which ' IHI -he vv II
no daman
Germans also dropped bombs on th
French aeroplane shed? at Nancv
s 'He French In turn raided th<
German camp- at Douai and Dalheim
and claim to have dropped six ?(jells 01
a military tram near Chateau-Salins.
At Nancy, according to the Germai
officia! report, IOS bombs were dropped
of which eighteen were observed t?
the hangars, but which, th<
French assert, did no damage.
bombs wen dropp? d in tl
m. unsuccessfully, aceording <<
Berlin, while the French lost one ma
whieh was shot down by a Ger
man battle aeroplane.
The official statement given out ir
Berlin follows:
"Greet aerial activitv was continu?e
srday The British flving groun?
Pol, near Dunkirk, was at)
?ombs beinir dropprd.
"The German near Dcua'
unaucceaafully bombarded bj s
.iron here, and one ol
??ur I doa n an en?
emy aeroplane.
"On the French flying; gi
Nancv '>ariv fh:s morning
were dropped; eighteen hits wer.- ob?
served on the tents. The enemy ma?
chines, which ascended for defence,
could not prevent attack.
"Sis German aeroplanes attacked fif?
teen French machines over < hateau
Salina, and during tl ? ?? min?
utes of fighting several of the hostile
machines were forced to land. When
cnemv reit ? . came up our air
etreated without loss.
the north of Saargem n
French aeroplane was forced '
I, the occupants being eaptU'ed."
French official report refers
g? s ?
29 our aero?
planes threw thirty shells on the av.a
? amp at Dalheim and also six
shells on a military train near Cha
Children of Employes Get
Names in Rainbow Pool.
John D. Rockeftller's rainbow pool
was used yesterday for a novel cere
money, when the Rev. J. Homer Nelson
christened Sarah Frances and Edward
Tarnel!. Florence, Cecelia and Kathe?
rine F-lizabeth Rowe; Launcelot Bur?
ton? Clear and Arthur Eugene
\.\ were children of employes
of the Rockefeller estate.
The croui'.u- were thrown open to
the parents and friei .
one I
to use the rainbow pe d re?
gret that he could not be present to
witness the ceremony.
London, Aug. 1.?On the 4>cca
of the anniversary of the decl
tion of war Emperor Nicholai
Russia has Issued an order to
Russian armie? and navy, acci
ing to Reuter'? Petrograd co
?pondent. The Emperor is <1U(
as saying that, notwithstanding
efforts which have covered the F
sinn standards with fresh glory,
enemy has not yet been broken
that the Russian forces must
lose courage in the face of the fr
sacrifices and trials necessary
restore property and life.
Russia often has been subjec
to painful trials, but on every
casion has emerged with i
strength and power, says the I
peror. He expresses a firm h'
and an unwavering faith in a for
nate Issue of the conflict. In c
elusion the Emperor asks for
blessing of God on the armed for
of Russia.
National Liberals Dema
That War Go On witl
Greater Energy.
[By i'ibi? to Th? Trlt un? ]
Zurich, Aug. 1. - Discontented <
man Socialists no longer have a moi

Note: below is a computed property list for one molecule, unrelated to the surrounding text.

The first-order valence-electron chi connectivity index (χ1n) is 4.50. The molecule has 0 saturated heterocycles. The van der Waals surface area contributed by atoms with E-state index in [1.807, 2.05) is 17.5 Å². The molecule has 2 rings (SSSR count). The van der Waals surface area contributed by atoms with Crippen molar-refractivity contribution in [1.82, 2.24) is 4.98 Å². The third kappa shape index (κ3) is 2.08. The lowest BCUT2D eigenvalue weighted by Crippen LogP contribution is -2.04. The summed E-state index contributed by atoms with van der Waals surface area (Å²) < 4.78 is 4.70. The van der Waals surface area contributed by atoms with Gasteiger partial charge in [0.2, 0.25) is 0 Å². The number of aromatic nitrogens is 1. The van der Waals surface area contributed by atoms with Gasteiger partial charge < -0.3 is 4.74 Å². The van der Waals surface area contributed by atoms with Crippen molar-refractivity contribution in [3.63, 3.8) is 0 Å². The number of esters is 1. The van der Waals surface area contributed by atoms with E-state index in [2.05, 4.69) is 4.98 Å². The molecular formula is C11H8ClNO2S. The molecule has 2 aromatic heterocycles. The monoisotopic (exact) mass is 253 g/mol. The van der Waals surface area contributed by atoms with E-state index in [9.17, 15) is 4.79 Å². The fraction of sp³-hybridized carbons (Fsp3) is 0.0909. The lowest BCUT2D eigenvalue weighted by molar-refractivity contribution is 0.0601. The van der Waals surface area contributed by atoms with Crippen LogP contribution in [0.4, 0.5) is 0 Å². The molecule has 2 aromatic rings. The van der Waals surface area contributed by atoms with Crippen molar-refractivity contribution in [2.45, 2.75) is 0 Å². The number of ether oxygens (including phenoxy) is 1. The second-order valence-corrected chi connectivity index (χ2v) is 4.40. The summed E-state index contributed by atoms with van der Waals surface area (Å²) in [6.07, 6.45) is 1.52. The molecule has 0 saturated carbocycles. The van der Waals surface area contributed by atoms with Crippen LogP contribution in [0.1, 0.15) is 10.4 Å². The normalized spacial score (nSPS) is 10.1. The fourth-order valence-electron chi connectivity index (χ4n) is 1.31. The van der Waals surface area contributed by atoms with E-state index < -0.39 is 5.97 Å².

oly of attacks on the government.
National Liberal party, which has ,
held a meeting at Cologne, critic
the government in vigorous terms,
for absolutely opposite reasons to rh
which inspire the Socialists. The
tional Liberalb declare that not enc
energy is being spent on the war.
Deputy Stressemann, in a viol
speech, contended that the governm
shows a lack of conscience that
calculated to cause astonishment t
anxiety. He attacked Count Monts i
.admiral Truppe! because they had p
posed an accord with America, and i
pressed indignation that such porpos
were approved in certain official c
Distrust, his party felt, was increas
by the fact that leaders of the Sod
ist party had declared that they w?
supporters of the Chancellor and I
policy and had not been repudiated
him. Stressemann expressed satisfi
tion at the collaboration of four grt
economic associations in Germany, v
industrial organizations and one agi
rian body, declaring that the Is
named had shown great understandi
of the needs of commerce and industl
Other speakers demanded that mi
tary and naval operations be carri
ont on a ?*:ll greater scalo.
Deputy Hassermann, chief of t!
party, declared that this was not
time for reform of the Prussian ele
nrial system. The spirit of Iiismar
-,g the German people he d
ciar, i to be wanting. In certain go
ernment spheres the censor has givi
free rein to democratic sentiment ai
proposals for peace, while suppressir
utterances of the National
demand a policy of force devoid i
all sentiment,
As the National Liberal party is th;
of the wealthy industrial classe
though not one of the chief goveri
merit parties, this violent attack C
the Ch:ince!!or's policy has caused
lensation, and is proof that the vo
Tirpitz partisans are getting the upp*
hand. As the party is against any cor
ns to America on the submarin
warfare issue, its hostility to the go\
ernment's policy will probably hav
considerable influence.
The "Voss.sche Zeitung" yesterda
published an article which is probabl
a feeler. The article states that th
gorernment would not reply for som
to President Wilson's note, bu